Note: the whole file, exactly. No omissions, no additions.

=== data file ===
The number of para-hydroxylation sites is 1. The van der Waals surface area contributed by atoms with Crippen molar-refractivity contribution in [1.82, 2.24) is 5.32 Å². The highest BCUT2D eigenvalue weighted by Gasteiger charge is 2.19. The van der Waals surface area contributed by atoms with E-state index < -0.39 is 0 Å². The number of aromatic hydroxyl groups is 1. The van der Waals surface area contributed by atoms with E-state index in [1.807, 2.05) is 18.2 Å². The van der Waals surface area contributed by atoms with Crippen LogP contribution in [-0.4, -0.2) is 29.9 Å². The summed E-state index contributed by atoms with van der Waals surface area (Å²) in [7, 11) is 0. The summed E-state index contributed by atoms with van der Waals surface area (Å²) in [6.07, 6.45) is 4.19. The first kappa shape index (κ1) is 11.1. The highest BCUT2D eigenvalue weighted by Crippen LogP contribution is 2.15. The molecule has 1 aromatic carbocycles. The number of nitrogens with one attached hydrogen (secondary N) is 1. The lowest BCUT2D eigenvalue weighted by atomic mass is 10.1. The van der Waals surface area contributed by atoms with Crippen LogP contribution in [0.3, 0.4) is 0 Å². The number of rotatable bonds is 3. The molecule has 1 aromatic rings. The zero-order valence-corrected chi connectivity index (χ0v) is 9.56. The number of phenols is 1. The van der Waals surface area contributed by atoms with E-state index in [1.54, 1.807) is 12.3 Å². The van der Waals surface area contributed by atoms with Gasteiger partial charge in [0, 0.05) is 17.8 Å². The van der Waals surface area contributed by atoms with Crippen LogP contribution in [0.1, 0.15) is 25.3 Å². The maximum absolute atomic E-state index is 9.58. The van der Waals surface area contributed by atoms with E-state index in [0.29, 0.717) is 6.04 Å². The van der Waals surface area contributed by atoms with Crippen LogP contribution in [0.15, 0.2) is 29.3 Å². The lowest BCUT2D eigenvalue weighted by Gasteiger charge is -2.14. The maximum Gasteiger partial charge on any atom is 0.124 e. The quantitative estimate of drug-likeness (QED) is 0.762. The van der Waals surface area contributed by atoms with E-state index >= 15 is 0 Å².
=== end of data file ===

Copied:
The number of para-hydroxylation sites is 1. The van der Waals surface area contributed by atoms with Crippen molar-refractivity contribution in [1.82, 2.24) is 5.32 Å². The highest BCUT2D eigenvalue weighted by Gasteiger charge is 2.19. The van der Waals surface area contributed by atoms with E-state index < -0.39 is 0 Å². The number of aromatic hydroxyl groups is 1. The van der Waals surface area contributed by atoms with E-state index in [1.807, 2.05) is 18.2 Å². The van der Waals surface area contributed by atoms with Crippen LogP contribution in [-0.4, -0.2) is 29.9 Å². The summed E-state index contributed by atoms with van der Waals surface area (Å²) in [7, 11) is 0. The summed E-state index contributed by atoms with van der Waals surface area (Å²) in [6.07, 6.45) is 4.19. The first kappa shape index (κ1) is 11.1. The highest BCUT2D eigenvalue weighted by Crippen LogP contribution is 2.15. The molecule has 1 aromatic carbocycles. The number of nitrogens with one attached hydrogen (secondary N) is 1. The lowest BCUT2D eigenvalue weighted by atomic mass is 10.1. The van der Waals surface area contributed by atoms with Crippen LogP contribution in [0.3, 0.4) is 0 Å². The number of rotatable bonds is 3. The molecule has 1 aromatic rings. The zero-order valence-corrected chi connectivity index (χ0v) is 9.56. The number of phenols is 1. The van der Waals surface area contributed by atoms with E-state index in [1.54, 1.807) is 12.3 Å². The van der Waals surface area contributed by atoms with Gasteiger partial charge in [0, 0.05) is 17.8 Å². The van der Waals surface area contributed by atoms with Crippen LogP contribution in [0.1, 0.15) is 25.3 Å². The maximum absolute atomic E-state index is 9.58. The van der Waals surface area contributed by atoms with E-state index in [0.29, 0.717) is 6.04 Å². The van der Waals surface area contributed by atoms with Crippen LogP contribution in [0.15, 0.2) is 29.3 Å². The lowest BCUT2D eigenvalue weighted by Gasteiger charge is -2.14. The maximum Gasteiger partial charge on any atom is 0.124 e. The quantitative estimate of drug-likeness (QED) is 0.762. The van der Waals surface area contributed by atoms with E-state index >= 15 is 0 Å².